If default judgment has been entered against you personally, or your company you should get immediate legal assistance from a lawyer who is experienced in litigation. This article sets out the requirements that your lawyer must consider when applying to have default judgment set aside.
How to Set Aside Default Judgment
There can be several circumstances where a person finds themselves in the predicament of failing to enter a defence in a proceeding that results in the other side to succeed in their application for default judgment against them.
The most common circumstance is that the defendant is unaware of the claim and statement of claim.
If the claim and statement of claim are made pursuant to 109X (1)(a) of the Corporations Act 2001 (Cth) the pleadings may be sent by mail to the company’s registered office or left at the registered office.
If the company directors fail to update their new company address on the ASIC register, they may be unaware of a proceeding due to the claim and statement of claim being served at the company’s old address. Other times, defendants who have their home address as their registered office may become unaware of service to their registered office if they are away from their home for an extended period of time.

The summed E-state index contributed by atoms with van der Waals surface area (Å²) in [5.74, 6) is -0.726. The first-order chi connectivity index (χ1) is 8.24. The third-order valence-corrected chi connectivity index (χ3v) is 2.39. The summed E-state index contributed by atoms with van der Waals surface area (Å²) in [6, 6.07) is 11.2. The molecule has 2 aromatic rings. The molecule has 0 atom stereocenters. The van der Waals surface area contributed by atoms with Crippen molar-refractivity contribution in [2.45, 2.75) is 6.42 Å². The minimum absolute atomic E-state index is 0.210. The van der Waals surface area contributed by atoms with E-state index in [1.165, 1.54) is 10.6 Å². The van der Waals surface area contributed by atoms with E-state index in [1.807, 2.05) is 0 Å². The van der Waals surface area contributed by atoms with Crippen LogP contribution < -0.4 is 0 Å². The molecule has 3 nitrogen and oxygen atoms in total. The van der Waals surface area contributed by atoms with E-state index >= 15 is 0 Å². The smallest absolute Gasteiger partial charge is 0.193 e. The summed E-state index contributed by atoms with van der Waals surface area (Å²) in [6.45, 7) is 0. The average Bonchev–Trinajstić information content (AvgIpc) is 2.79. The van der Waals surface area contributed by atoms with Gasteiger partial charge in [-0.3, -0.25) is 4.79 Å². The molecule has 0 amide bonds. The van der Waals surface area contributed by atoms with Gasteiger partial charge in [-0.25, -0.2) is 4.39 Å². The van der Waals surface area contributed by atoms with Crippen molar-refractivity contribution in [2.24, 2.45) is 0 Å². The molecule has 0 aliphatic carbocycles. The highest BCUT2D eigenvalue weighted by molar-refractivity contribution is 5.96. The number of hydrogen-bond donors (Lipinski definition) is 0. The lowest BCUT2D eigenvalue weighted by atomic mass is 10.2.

Whatever the reason for the defendant not filing a Notice of Intention to Defend and Defence, if default judgment is awarded against the defendant, the defendant must apply to set aside the judgment and to have time to put in a defence. Needless to say, the applicant must have a good reason as to why the judgment should be set aside.
The Criteria to Set Aside Default Judgment
Cook v DA Manufacturing Co P/L and Anor  QCA 52 (Cook v DA) sets out the criteria that the Court will consider when a defendant is applying to set aside the judgment, including whether:
- there is a satisfactory explanation for the failure to appear;
- there has been no unreasonable delay in bringing the application; and
- the defendant has a prima facie defence on the merits.
In Cook v DA, when referring to National Mutual Life Association of Australia Ltd v Oasis Developments Pty Ltd  Qd R 441, McPherson J indicated that the requirement for the defendant to have a prima facie defence is the most cogent to consider.
Although the Court will consider the three-point above, it is important to note that the Court has a wide discretionary power to set aside a default judgment, as per the High Court finding in Taylor v Taylor (1979) 143 CLR 1 where the Court said:
A jurisdiction to set aside its orders is inherent in every court unless displaced by statute. In my opinion the jurisdiction extends not only to the setting aside of judgments which have been obtained without service or notice to a party (Craig v. Kanssen  ) but to the setting aside of a default or ex parte judgment obtained when the absence of the party is due to no fault on his part.
You should also be aware of the other side’s costs that are thrown away, in seeking default judgment due to you or your company’s failure to appear or file a defence and notice of intention to defend.